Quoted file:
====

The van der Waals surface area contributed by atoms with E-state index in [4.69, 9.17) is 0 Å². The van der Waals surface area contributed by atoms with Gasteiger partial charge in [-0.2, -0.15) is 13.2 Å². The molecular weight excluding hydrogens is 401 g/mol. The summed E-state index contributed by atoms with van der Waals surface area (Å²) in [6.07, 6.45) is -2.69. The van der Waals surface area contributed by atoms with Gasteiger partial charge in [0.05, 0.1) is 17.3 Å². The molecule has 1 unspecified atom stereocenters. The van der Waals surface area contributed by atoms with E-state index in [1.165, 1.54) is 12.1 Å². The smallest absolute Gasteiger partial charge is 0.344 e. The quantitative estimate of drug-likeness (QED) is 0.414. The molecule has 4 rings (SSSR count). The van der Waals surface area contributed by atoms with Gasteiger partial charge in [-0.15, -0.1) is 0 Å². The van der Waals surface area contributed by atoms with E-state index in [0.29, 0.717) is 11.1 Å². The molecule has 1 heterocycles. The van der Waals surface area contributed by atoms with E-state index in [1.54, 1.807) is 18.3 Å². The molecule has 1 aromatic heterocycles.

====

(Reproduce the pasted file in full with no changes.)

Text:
The van der Waals surface area contributed by atoms with E-state index in [4.69, 9.17) is 0 Å². The van der Waals surface area contributed by atoms with Gasteiger partial charge in [-0.2, -0.15) is 13.2 Å². The molecular weight excluding hydrogens is 401 g/mol. The summed E-state index contributed by atoms with van der Waals surface area (Å²) in [6.07, 6.45) is -2.69. The van der Waals surface area contributed by atoms with Gasteiger partial charge in [0.05, 0.1) is 17.3 Å². The molecule has 1 unspecified atom stereocenters. The van der Waals surface area contributed by atoms with E-state index in [1.165, 1.54) is 12.1 Å². The smallest absolute Gasteiger partial charge is 0.344 e. The quantitative estimate of drug-likeness (QED) is 0.414. The molecule has 4 rings (SSSR count). The van der Waals surface area contributed by atoms with Gasteiger partial charge in [-0.15, -0.1) is 0 Å². The van der Waals surface area contributed by atoms with E-state index in [0.29, 0.717) is 11.1 Å². The molecule has 1 heterocycles. The van der Waals surface area contributed by atoms with E-state index in [1.54, 1.807) is 18.3 Å². The molecule has 1 aromatic heterocycles.